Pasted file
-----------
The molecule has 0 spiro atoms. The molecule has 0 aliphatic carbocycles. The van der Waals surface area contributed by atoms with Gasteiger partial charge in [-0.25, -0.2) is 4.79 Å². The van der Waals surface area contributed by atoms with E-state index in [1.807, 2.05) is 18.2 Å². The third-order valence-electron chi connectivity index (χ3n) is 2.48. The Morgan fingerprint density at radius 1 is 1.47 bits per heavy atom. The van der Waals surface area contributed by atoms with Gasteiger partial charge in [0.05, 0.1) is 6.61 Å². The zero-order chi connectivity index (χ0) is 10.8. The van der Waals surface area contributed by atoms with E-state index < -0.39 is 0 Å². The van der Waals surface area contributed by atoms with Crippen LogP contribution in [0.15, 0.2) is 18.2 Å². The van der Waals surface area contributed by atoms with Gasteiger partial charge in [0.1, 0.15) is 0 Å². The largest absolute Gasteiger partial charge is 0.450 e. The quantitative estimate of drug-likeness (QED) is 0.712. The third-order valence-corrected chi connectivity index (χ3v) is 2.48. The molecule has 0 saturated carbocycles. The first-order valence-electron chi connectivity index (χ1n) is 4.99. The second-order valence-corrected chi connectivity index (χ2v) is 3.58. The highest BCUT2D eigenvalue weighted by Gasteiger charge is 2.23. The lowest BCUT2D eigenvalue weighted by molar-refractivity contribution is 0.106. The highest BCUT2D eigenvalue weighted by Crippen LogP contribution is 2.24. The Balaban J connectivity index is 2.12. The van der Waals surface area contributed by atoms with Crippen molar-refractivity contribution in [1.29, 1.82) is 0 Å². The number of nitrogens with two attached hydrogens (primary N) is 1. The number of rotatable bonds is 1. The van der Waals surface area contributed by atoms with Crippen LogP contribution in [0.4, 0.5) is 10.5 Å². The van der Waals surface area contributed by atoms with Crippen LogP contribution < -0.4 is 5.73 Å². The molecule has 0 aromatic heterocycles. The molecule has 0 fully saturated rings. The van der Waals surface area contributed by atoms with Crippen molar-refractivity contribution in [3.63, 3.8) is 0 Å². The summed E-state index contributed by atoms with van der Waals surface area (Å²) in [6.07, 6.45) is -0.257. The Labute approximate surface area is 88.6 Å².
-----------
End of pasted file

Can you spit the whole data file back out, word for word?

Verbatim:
The molecule has 0 spiro atoms. The molecule has 0 aliphatic carbocycles. The van der Waals surface area contributed by atoms with Gasteiger partial charge in [-0.25, -0.2) is 4.79 Å². The van der Waals surface area contributed by atoms with E-state index in [1.807, 2.05) is 18.2 Å². The third-order valence-electron chi connectivity index (χ3n) is 2.48. The Morgan fingerprint density at radius 1 is 1.47 bits per heavy atom. The van der Waals surface area contributed by atoms with Gasteiger partial charge in [0.05, 0.1) is 6.61 Å². The zero-order chi connectivity index (χ0) is 10.8. The van der Waals surface area contributed by atoms with E-state index < -0.39 is 0 Å². The van der Waals surface area contributed by atoms with Crippen LogP contribution in [0.15, 0.2) is 18.2 Å². The van der Waals surface area contributed by atoms with Gasteiger partial charge in [0.1, 0.15) is 0 Å². The largest absolute Gasteiger partial charge is 0.450 e. The quantitative estimate of drug-likeness (QED) is 0.712. The third-order valence-corrected chi connectivity index (χ3v) is 2.48. The molecule has 0 saturated carbocycles. The first-order valence-electron chi connectivity index (χ1n) is 4.99. The second-order valence-corrected chi connectivity index (χ2v) is 3.58. The highest BCUT2D eigenvalue weighted by Gasteiger charge is 2.23. The lowest BCUT2D eigenvalue weighted by molar-refractivity contribution is 0.106. The highest BCUT2D eigenvalue weighted by Crippen LogP contribution is 2.24. The Balaban J connectivity index is 2.12. The van der Waals surface area contributed by atoms with Crippen molar-refractivity contribution in [1.29, 1.82) is 0 Å². The number of nitrogens with two attached hydrogens (primary N) is 1. The number of rotatable bonds is 1. The van der Waals surface area contributed by atoms with Crippen LogP contribution in [0.4, 0.5) is 10.5 Å². The van der Waals surface area contributed by atoms with Crippen LogP contribution < -0.4 is 5.73 Å². The molecule has 0 aromatic heterocycles. The molecule has 0 fully saturated rings. The van der Waals surface area contributed by atoms with Crippen molar-refractivity contribution in [3.63, 3.8) is 0 Å². The summed E-state index contributed by atoms with van der Waals surface area (Å²) in [6.07, 6.45) is -0.257. The Labute approximate surface area is 88.6 Å².